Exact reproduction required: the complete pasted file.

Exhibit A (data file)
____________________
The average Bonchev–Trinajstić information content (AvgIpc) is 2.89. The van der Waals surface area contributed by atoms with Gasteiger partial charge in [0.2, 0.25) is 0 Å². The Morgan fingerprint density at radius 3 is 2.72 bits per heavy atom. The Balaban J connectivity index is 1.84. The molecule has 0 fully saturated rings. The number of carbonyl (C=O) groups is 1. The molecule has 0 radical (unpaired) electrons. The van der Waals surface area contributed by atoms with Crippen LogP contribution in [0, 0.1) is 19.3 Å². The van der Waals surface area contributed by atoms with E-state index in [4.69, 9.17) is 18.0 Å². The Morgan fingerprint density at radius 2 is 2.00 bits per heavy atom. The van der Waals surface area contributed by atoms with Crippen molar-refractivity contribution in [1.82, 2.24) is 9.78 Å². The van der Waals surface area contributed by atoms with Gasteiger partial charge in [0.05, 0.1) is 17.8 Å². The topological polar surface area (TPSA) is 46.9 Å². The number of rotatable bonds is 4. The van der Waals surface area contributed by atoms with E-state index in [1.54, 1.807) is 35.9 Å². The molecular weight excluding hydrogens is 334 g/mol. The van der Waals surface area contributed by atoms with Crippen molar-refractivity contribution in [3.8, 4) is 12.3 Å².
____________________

The average Bonchev–Trinajstić information content (AvgIpc) is 2.89. The van der Waals surface area contributed by atoms with Gasteiger partial charge in [0.2, 0.25) is 0 Å². The Morgan fingerprint density at radius 3 is 2.72 bits per heavy atom. The Balaban J connectivity index is 1.84. The molecule has 0 fully saturated rings. The number of carbonyl (C=O) groups is 1. The molecule has 0 radical (unpaired) electrons. The van der Waals surface area contributed by atoms with Crippen LogP contribution in [0, 0.1) is 19.3 Å². The van der Waals surface area contributed by atoms with E-state index in [4.69, 9.17) is 18.0 Å². The Morgan fingerprint density at radius 2 is 2.00 bits per heavy atom. The van der Waals surface area contributed by atoms with Crippen molar-refractivity contribution in [1.82, 2.24) is 9.78 Å². The van der Waals surface area contributed by atoms with Gasteiger partial charge in [0.05, 0.1) is 17.8 Å². The topological polar surface area (TPSA) is 46.9 Å². The number of rotatable bonds is 4. The van der Waals surface area contributed by atoms with E-state index in [1.54, 1.807) is 35.9 Å². The molecular weight excluding hydrogens is 334 g/mol. The van der Waals surface area contributed by atoms with Crippen molar-refractivity contribution in [3.8, 4) is 12.3 Å².